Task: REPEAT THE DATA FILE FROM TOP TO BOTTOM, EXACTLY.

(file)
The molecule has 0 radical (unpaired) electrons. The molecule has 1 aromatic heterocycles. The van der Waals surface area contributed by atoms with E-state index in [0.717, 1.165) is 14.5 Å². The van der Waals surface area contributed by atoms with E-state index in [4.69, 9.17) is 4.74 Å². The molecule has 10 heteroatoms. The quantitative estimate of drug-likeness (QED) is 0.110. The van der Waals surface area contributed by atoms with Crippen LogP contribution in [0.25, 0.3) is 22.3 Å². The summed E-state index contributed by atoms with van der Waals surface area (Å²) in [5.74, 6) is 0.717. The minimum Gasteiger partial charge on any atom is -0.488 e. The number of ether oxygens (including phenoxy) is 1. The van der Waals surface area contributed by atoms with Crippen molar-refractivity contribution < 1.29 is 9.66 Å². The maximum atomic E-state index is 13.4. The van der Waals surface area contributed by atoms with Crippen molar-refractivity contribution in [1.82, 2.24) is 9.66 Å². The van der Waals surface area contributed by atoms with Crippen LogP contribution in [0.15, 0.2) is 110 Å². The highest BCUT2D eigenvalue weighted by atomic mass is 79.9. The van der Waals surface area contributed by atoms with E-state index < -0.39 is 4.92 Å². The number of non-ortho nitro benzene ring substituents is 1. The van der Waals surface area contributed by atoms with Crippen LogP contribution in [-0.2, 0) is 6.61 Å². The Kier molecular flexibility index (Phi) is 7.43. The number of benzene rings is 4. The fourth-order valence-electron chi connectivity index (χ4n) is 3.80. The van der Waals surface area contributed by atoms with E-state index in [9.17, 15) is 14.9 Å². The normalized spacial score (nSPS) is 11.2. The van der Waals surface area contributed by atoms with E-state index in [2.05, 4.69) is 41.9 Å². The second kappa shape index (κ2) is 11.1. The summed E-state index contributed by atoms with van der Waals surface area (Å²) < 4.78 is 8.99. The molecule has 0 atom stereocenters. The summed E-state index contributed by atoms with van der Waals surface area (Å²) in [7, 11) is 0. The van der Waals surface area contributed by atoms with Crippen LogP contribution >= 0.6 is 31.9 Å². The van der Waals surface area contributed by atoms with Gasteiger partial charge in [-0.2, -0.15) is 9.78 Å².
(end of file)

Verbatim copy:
The molecule has 0 radical (unpaired) electrons. The molecule has 1 aromatic heterocycles. The van der Waals surface area contributed by atoms with E-state index in [0.717, 1.165) is 14.5 Å². The van der Waals surface area contributed by atoms with E-state index in [4.69, 9.17) is 4.74 Å². The molecule has 10 heteroatoms. The quantitative estimate of drug-likeness (QED) is 0.110. The van der Waals surface area contributed by atoms with Crippen LogP contribution in [0.25, 0.3) is 22.3 Å². The summed E-state index contributed by atoms with van der Waals surface area (Å²) in [5.74, 6) is 0.717. The minimum Gasteiger partial charge on any atom is -0.488 e. The number of ether oxygens (including phenoxy) is 1. The van der Waals surface area contributed by atoms with Crippen molar-refractivity contribution < 1.29 is 9.66 Å². The maximum atomic E-state index is 13.4. The van der Waals surface area contributed by atoms with Crippen molar-refractivity contribution in [1.82, 2.24) is 9.66 Å². The van der Waals surface area contributed by atoms with Crippen LogP contribution in [0.15, 0.2) is 110 Å². The highest BCUT2D eigenvalue weighted by atomic mass is 79.9. The van der Waals surface area contributed by atoms with E-state index < -0.39 is 4.92 Å². The number of non-ortho nitro benzene ring substituents is 1. The van der Waals surface area contributed by atoms with Crippen LogP contribution in [-0.2, 0) is 6.61 Å². The Kier molecular flexibility index (Phi) is 7.43. The number of benzene rings is 4. The fourth-order valence-electron chi connectivity index (χ4n) is 3.80. The van der Waals surface area contributed by atoms with E-state index in [9.17, 15) is 14.9 Å². The normalized spacial score (nSPS) is 11.2. The van der Waals surface area contributed by atoms with E-state index in [2.05, 4.69) is 41.9 Å². The second kappa shape index (κ2) is 11.1. The summed E-state index contributed by atoms with van der Waals surface area (Å²) < 4.78 is 8.99. The molecule has 0 atom stereocenters. The summed E-state index contributed by atoms with van der Waals surface area (Å²) in [7, 11) is 0. The van der Waals surface area contributed by atoms with Crippen LogP contribution >= 0.6 is 31.9 Å². The van der Waals surface area contributed by atoms with Gasteiger partial charge in [-0.2, -0.15) is 9.78 Å².